NES Classic Edition
What's so Classic anyway?
By Brent Hirose
This holiday season, the biggest product from video game giant Nintendo was not a new game for their 3DS handheld game system, nor was it one for their struggling Wii U home console. It wasn't an app bringing their landmark properties into the real world, like Pokemon Go, nor was it even Mario Run, a major and newsworthy departure (being the first official Mario franchise game produced deliberately off of Nintendo's own hardware). No, the biggest hit for Nintendo this Christmas was a look directly back at their past: the NES Classic, a stand alone box based on the 30-year-old system that made Nintendo a household name.
The product itself is a variation on the all-in-one plug & play video games that have existed since the mid-2000s. Atari, Intellivision and Colecovision: all of the major players from the console generation before Nintendo's breakaway success are available in similar systems. None of them were nearly as successful. Why is that the case? Nintendo was once so big it became synonymous with the very idea of “video game”, becoming a grandmother's catch-all term for whatever electronic whatsit the kids were playing those days, but plenty of 70s kids grew up loving the older consoles, swept up in the first waves of home video game entertainment.
So why is this system different?
Well, maybe it isn't. It's still a stand alone system, with no wireless controllers, internet capability or any of the other bells and whistles you might expect. It is what the box says, and, minus the ability to output into HDMI, there is little that differentiates it from the boxes that emulate the first cartridge systems* to hit the market. It has a decent collection of games with some failings– the NES Pac-Man is substandard, Ice Climbers is a frustrating, barely playable mess, and whoever decided that including Mario Bros was a good idea (when Super Mario Bros 3 features all of that game that anyone would want to play in it's head-to-head mini game) is an idiot, albeit probably a cost-saving one – and a strong brand awareness, but why is this such a hit right now?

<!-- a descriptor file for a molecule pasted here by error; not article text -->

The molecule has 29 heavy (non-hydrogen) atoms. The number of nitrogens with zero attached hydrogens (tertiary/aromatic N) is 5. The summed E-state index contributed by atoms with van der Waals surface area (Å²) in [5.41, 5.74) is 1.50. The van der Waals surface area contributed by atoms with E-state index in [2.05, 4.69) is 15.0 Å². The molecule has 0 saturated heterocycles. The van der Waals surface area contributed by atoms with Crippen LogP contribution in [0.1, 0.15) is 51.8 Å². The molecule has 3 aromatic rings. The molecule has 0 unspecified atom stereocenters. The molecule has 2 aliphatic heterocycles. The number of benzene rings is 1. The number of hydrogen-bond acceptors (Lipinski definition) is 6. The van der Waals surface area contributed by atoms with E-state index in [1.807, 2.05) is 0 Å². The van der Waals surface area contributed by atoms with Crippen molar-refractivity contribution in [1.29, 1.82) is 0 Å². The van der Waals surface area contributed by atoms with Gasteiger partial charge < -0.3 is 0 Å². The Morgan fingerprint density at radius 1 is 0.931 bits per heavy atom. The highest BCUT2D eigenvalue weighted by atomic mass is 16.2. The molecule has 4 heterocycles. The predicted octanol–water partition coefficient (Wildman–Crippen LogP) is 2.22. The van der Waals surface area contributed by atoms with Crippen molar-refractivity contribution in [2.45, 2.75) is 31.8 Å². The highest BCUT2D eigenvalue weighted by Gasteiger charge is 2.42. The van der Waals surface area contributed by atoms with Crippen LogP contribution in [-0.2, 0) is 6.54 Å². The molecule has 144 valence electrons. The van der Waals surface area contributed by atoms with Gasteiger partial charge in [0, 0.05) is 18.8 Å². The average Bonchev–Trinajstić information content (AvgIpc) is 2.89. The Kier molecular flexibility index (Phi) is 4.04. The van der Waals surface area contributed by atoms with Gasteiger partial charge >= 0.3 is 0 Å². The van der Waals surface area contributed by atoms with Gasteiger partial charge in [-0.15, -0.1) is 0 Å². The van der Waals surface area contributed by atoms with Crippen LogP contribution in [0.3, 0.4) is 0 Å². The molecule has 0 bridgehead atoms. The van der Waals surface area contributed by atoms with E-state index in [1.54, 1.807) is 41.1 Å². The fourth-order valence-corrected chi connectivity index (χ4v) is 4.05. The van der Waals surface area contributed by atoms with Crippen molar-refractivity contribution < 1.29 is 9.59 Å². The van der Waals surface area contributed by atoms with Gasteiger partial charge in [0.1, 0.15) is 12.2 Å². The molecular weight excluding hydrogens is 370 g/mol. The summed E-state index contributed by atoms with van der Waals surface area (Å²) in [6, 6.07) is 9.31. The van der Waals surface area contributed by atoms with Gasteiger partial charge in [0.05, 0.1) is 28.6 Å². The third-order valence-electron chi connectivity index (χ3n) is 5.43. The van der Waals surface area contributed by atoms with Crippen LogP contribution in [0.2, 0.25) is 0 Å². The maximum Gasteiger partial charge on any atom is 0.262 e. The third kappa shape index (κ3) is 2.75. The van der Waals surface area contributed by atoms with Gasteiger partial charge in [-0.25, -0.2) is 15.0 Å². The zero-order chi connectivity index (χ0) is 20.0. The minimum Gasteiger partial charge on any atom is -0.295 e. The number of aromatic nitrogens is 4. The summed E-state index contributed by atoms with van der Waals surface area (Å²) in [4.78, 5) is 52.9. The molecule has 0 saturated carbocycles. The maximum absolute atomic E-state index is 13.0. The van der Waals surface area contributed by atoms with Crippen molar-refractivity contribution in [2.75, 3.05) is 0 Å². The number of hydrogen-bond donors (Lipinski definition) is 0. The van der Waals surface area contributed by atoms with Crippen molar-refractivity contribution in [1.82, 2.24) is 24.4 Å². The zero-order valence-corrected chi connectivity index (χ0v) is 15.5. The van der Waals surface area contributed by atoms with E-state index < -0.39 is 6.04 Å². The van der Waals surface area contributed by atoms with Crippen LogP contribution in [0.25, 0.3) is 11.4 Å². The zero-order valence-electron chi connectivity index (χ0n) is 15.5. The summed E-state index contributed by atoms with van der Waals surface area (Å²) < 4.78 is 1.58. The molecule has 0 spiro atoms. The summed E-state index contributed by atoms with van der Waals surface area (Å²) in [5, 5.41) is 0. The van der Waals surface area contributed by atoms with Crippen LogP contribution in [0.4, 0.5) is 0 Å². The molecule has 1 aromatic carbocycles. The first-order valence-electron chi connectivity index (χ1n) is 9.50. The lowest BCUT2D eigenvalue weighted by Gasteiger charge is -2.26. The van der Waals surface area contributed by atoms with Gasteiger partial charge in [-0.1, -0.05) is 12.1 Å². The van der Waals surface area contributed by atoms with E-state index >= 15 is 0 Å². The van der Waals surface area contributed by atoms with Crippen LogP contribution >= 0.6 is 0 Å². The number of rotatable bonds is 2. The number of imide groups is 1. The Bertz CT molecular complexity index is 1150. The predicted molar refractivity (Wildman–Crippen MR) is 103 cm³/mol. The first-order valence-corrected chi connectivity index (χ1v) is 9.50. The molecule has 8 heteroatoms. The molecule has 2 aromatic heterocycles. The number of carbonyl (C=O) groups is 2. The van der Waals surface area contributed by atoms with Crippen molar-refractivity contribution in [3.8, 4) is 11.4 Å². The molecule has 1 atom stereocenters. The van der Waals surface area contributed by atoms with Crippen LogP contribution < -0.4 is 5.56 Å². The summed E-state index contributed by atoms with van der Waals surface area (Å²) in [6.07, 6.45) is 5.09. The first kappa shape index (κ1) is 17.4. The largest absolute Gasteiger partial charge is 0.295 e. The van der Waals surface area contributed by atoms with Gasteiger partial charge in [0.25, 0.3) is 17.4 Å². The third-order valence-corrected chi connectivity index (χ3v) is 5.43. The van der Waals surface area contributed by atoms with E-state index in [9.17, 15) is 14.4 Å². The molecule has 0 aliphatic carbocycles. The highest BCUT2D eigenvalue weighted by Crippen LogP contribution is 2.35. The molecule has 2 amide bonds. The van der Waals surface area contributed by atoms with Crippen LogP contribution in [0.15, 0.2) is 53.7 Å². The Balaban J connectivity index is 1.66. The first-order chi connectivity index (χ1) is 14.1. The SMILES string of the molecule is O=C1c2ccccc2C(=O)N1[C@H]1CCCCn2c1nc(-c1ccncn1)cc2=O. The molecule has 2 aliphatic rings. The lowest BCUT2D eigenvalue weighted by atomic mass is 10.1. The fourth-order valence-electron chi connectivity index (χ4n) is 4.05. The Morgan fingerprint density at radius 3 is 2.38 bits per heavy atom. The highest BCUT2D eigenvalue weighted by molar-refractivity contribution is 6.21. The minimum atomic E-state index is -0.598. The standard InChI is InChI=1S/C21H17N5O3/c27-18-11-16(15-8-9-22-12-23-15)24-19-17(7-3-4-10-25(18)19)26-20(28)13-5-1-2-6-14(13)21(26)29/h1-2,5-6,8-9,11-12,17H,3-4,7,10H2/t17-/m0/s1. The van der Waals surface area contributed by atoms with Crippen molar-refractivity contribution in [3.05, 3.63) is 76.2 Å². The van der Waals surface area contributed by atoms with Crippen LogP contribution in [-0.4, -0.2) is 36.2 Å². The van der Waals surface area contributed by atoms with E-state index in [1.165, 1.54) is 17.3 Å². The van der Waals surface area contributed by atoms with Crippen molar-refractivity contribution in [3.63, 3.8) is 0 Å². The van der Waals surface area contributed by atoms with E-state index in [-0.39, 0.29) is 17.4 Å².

Nostalgia for the games might be an answer, although that doesn't really seem to be the case. Yes, this is a chance to play 30 different titles again, to relive misspent childhoods and maybe even share them with the next generation, but the games featured here can't really be the main selling point. If one wishes to play the original Super Mario Brothers, that game is available through various legal means* to the NES, SNES, Game Boy Colour, Gamecube, Game Boy Advance, Nintendo DS, Wii, 3DS and Wii U. Through less legal means** you can do so from pretty much any device manufactured past the year 2000.
Nintendo's Virtual Console turned 10 recently. For the past decade, every new Nintendo console has been able to hop online and download a copy of Super Mario Bros for $5. While the 30 titles included in an NES Classic would come to $120, twice the $60 cost for the 30 game NES Classic, with the Virtual console you are able to pick-and-choose the titles that specifically interest you - the likelihood of someone wanting to play all 30 included titles with the classic is fairly low. And then after the fact, you would have a Wii that could be used to play a variety of other games, along with surfing the web and using apps like Netflix and Youtube, instead of a plastic box that plays 30 pre-set games and nothing more. There are an abundance of Wiis in the world (it’s the 5th highest selling console of all time) and if you don't have one I'm sure there are plenty of seniors homes where their Wiis are gathering dust, discarded in a corner somewhere. However, even though many people buying the NES classic have access to a Wii, there was no notable rush to pick up these titles until now.